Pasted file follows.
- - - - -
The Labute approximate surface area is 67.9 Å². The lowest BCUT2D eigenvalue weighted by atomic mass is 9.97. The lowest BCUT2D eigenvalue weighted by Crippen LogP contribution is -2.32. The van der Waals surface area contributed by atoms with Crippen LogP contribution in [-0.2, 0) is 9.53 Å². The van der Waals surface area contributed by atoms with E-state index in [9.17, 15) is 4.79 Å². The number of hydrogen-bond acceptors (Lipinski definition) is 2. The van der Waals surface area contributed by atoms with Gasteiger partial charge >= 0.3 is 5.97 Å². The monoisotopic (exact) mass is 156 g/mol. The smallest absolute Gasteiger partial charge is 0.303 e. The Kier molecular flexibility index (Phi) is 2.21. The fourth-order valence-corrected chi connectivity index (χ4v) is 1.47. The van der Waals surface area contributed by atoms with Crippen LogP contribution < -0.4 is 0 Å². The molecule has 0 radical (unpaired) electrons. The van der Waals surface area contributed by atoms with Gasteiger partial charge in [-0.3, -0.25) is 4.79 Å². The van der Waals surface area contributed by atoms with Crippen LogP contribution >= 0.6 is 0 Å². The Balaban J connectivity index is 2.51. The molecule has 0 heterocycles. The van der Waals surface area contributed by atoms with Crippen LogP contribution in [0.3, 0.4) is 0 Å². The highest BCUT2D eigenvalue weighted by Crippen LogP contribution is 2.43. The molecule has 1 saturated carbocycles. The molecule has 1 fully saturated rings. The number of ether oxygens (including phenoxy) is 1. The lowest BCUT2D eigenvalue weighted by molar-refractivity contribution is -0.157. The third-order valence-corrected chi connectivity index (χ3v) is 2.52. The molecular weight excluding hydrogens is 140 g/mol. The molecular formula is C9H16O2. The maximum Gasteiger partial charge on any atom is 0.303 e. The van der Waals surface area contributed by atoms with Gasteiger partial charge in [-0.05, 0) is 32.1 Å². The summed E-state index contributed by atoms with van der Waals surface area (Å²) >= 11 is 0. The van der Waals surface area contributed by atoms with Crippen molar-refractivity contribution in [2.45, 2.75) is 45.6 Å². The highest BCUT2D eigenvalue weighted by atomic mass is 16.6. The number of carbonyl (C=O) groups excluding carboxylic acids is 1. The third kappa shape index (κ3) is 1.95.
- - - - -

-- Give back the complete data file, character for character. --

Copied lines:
The Labute approximate surface area is 67.9 Å². The lowest BCUT2D eigenvalue weighted by atomic mass is 9.97. The lowest BCUT2D eigenvalue weighted by Crippen LogP contribution is -2.32. The van der Waals surface area contributed by atoms with Crippen LogP contribution in [-0.2, 0) is 9.53 Å². The van der Waals surface area contributed by atoms with E-state index in [9.17, 15) is 4.79 Å². The number of hydrogen-bond acceptors (Lipinski definition) is 2. The van der Waals surface area contributed by atoms with Gasteiger partial charge >= 0.3 is 5.97 Å². The monoisotopic (exact) mass is 156 g/mol. The smallest absolute Gasteiger partial charge is 0.303 e. The Kier molecular flexibility index (Phi) is 2.21. The fourth-order valence-corrected chi connectivity index (χ4v) is 1.47. The van der Waals surface area contributed by atoms with Crippen LogP contribution < -0.4 is 0 Å². The molecule has 0 radical (unpaired) electrons. The van der Waals surface area contributed by atoms with Gasteiger partial charge in [-0.3, -0.25) is 4.79 Å². The van der Waals surface area contributed by atoms with Crippen LogP contribution >= 0.6 is 0 Å². The Balaban J connectivity index is 2.51. The molecule has 0 heterocycles. The van der Waals surface area contributed by atoms with Crippen LogP contribution in [0.3, 0.4) is 0 Å². The highest BCUT2D eigenvalue weighted by Crippen LogP contribution is 2.43. The molecule has 1 saturated carbocycles. The molecule has 1 fully saturated rings. The number of ether oxygens (including phenoxy) is 1. The lowest BCUT2D eigenvalue weighted by molar-refractivity contribution is -0.157. The third-order valence-corrected chi connectivity index (χ3v) is 2.52. The molecular weight excluding hydrogens is 140 g/mol. The molecular formula is C9H16O2. The maximum Gasteiger partial charge on any atom is 0.303 e. The van der Waals surface area contributed by atoms with Gasteiger partial charge in [-0.05, 0) is 32.1 Å². The summed E-state index contributed by atoms with van der Waals surface area (Å²) >= 11 is 0. The van der Waals surface area contributed by atoms with Crippen molar-refractivity contribution in [2.45, 2.75) is 45.6 Å². The highest BCUT2D eigenvalue weighted by atomic mass is 16.6. The number of carbonyl (C=O) groups excluding carboxylic acids is 1. The third kappa shape index (κ3) is 1.95.